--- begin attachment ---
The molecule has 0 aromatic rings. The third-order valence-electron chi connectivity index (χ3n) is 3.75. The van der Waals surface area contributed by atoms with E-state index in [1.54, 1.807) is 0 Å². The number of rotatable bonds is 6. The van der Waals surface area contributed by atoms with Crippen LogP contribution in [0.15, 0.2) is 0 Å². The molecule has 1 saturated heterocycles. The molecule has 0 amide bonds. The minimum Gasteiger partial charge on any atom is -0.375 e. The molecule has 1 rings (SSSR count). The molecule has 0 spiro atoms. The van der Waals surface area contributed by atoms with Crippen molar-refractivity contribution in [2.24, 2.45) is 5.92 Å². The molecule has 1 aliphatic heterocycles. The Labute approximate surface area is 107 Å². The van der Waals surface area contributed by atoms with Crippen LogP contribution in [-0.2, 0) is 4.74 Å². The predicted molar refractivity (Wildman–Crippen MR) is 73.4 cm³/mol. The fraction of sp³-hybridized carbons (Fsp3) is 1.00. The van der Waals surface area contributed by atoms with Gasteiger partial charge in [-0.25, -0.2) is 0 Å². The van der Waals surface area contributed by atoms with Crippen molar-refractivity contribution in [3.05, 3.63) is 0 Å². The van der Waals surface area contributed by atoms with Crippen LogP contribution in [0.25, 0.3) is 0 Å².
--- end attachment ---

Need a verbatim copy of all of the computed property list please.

The molecule has 0 aromatic rings. The third-order valence-electron chi connectivity index (χ3n) is 3.75. The van der Waals surface area contributed by atoms with E-state index in [1.54, 1.807) is 0 Å². The number of rotatable bonds is 6. The van der Waals surface area contributed by atoms with Crippen LogP contribution in [0.15, 0.2) is 0 Å². The molecule has 1 saturated heterocycles. The molecule has 0 amide bonds. The minimum Gasteiger partial charge on any atom is -0.375 e. The molecule has 1 rings (SSSR count). The molecule has 0 spiro atoms. The van der Waals surface area contributed by atoms with Crippen molar-refractivity contribution in [2.24, 2.45) is 5.92 Å². The molecule has 1 aliphatic heterocycles. The Labute approximate surface area is 107 Å². The van der Waals surface area contributed by atoms with Crippen LogP contribution in [-0.2, 0) is 4.74 Å². The predicted molar refractivity (Wildman–Crippen MR) is 73.4 cm³/mol. The fraction of sp³-hybridized carbons (Fsp3) is 1.00. The van der Waals surface area contributed by atoms with Gasteiger partial charge in [-0.25, -0.2) is 0 Å². The van der Waals surface area contributed by atoms with Crippen molar-refractivity contribution in [3.05, 3.63) is 0 Å². The van der Waals surface area contributed by atoms with Crippen LogP contribution in [0.25, 0.3) is 0 Å².